Does the saying “better late than never” apply to live service games? Today, developer DICE unveiled “Zero Hour,” the delayed first season of Battlefield 2042, its troubled futuristic military shooter. It’s available on Thursday, June 9. Here’s a trailer:
Battlefield 2042 really, really needs this season to go well. First released in November 2021 for consoles and PC, the multiplayer shooter was as chaotic and unpredictable as previous Battlefield games. It also introduced a number of changes to form, introducing character-based “Specialists” and adding support for 128 players on PC and next-gen consoles, contributing to the feeling that players are truly just a cog in a massive battle.
But thanks to a litany of bugs and a notable absence of features—even stuff as basic as voice chat and a scoreboard—the player base quickly waned. Last month, DICE pulled the plug on the 128-player Breakthrough mode—the ballyhooed next-gen-only playlist that was one of the game’s major marketing bullet points. A roadmap for the next 12 months outlined features and minor fixes that should’ve been in place at launch, further indicating that the game was released incomplete.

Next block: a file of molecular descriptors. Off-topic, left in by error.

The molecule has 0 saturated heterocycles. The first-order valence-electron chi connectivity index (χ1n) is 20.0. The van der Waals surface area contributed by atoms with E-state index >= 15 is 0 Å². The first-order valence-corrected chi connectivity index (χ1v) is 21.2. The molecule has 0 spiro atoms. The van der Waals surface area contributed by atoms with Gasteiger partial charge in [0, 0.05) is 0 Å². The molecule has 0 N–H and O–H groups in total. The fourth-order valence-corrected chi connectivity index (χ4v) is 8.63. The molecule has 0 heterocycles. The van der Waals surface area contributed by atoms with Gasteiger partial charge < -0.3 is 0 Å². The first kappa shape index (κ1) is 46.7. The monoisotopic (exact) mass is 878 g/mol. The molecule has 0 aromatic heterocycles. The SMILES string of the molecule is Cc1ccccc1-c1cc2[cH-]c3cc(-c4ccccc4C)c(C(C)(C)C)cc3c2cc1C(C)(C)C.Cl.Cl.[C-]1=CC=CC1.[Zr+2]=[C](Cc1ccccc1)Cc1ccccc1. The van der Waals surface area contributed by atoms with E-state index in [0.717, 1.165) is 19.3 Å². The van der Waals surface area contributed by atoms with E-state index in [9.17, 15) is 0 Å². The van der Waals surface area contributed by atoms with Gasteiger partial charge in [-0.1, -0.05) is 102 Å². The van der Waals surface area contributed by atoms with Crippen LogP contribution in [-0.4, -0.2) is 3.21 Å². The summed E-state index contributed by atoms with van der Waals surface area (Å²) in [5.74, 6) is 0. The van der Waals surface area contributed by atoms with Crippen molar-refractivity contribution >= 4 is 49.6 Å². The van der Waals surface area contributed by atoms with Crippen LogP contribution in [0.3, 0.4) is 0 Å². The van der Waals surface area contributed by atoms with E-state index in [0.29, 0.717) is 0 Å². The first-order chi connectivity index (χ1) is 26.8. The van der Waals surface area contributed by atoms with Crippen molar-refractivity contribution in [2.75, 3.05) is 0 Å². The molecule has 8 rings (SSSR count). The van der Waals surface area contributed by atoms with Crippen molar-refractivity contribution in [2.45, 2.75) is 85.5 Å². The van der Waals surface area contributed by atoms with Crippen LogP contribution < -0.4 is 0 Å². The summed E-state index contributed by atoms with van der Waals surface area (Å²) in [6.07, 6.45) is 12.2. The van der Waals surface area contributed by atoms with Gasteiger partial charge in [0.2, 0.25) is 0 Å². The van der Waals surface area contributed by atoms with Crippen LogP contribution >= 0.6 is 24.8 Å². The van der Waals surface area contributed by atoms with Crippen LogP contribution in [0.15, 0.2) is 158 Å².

Read More: Battlefield 2042 Just Can’t Catch A Break
Publisher EA said Battlefield 2042s seasons, which are available in both free and paid premium versions with bonus content, are scheduled to last around three months. (Hmm, for what other multiplayer shooter have we heard that before?) The plan, at least initially, was to release four seasons per “year of live service,” but in February EA pushed the first one back by several months, thereby pushing back the entire timeline.
It’s unclear if “Zero Hour” will revitalize the Battlefield 2042 playerbase. As of this writing, according to the Steam Charts database, the game had a peak concurrent player count of 4,000 players over the past 24 hours—roughly 4 percent of its all-time peak. During the stream, viewers spammed the YouTube chat with cries of “refund,” “zero content,” and, not really sure this applies but whatever, “it’s morbin’ time.”